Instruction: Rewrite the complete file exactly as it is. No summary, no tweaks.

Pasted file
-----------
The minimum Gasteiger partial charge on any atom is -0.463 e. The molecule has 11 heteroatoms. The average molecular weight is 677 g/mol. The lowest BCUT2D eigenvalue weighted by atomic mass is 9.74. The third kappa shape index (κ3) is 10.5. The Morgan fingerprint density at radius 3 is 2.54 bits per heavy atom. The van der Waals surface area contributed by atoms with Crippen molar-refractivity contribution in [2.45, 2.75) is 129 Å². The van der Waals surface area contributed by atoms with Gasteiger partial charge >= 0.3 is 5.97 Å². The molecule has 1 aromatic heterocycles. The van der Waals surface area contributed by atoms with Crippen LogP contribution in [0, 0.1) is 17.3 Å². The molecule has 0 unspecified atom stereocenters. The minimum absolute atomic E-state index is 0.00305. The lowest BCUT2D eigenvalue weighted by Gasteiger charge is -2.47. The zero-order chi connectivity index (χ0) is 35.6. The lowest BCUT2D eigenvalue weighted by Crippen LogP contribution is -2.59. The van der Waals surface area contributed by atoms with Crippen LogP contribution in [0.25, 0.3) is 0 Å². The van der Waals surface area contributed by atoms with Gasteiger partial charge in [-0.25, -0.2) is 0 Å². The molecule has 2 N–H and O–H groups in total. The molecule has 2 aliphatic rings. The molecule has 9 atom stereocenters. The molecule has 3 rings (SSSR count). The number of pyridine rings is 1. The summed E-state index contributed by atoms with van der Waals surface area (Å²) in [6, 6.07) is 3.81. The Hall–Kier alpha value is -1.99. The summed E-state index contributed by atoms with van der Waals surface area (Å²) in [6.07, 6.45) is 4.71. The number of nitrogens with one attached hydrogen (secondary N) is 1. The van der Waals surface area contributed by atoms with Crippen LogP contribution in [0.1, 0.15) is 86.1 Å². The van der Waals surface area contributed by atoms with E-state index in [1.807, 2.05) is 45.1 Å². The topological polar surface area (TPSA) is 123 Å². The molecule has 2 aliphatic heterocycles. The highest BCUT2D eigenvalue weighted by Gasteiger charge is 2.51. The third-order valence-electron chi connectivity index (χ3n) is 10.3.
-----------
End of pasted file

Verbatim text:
The minimum Gasteiger partial charge on any atom is -0.463 e. The molecule has 11 heteroatoms. The average molecular weight is 677 g/mol. The lowest BCUT2D eigenvalue weighted by atomic mass is 9.74. The third kappa shape index (κ3) is 10.5. The Morgan fingerprint density at radius 3 is 2.54 bits per heavy atom. The van der Waals surface area contributed by atoms with Crippen molar-refractivity contribution in [2.45, 2.75) is 129 Å². The van der Waals surface area contributed by atoms with Gasteiger partial charge >= 0.3 is 5.97 Å². The molecule has 1 aromatic heterocycles. The van der Waals surface area contributed by atoms with Crippen LogP contribution in [0, 0.1) is 17.3 Å². The molecule has 0 unspecified atom stereocenters. The minimum absolute atomic E-state index is 0.00305. The lowest BCUT2D eigenvalue weighted by Gasteiger charge is -2.47. The zero-order chi connectivity index (χ0) is 35.6. The lowest BCUT2D eigenvalue weighted by Crippen LogP contribution is -2.59. The van der Waals surface area contributed by atoms with Crippen LogP contribution in [0.25, 0.3) is 0 Å². The van der Waals surface area contributed by atoms with Gasteiger partial charge in [-0.25, -0.2) is 0 Å². The molecule has 2 N–H and O–H groups in total. The molecule has 2 aliphatic rings. The molecule has 9 atom stereocenters. The molecule has 3 rings (SSSR count). The number of pyridine rings is 1. The summed E-state index contributed by atoms with van der Waals surface area (Å²) in [6, 6.07) is 3.81. The Hall–Kier alpha value is -1.99. The summed E-state index contributed by atoms with van der Waals surface area (Å²) in [6.07, 6.45) is 4.71. The number of nitrogens with one attached hydrogen (secondary N) is 1. The van der Waals surface area contributed by atoms with Crippen LogP contribution in [0.1, 0.15) is 86.1 Å². The van der Waals surface area contributed by atoms with E-state index in [1.807, 2.05) is 45.1 Å². The topological polar surface area (TPSA) is 123 Å². The molecule has 2 aliphatic heterocycles. The highest BCUT2D eigenvalue weighted by Gasteiger charge is 2.51. The third-order valence-electron chi connectivity index (χ3n) is 10.3.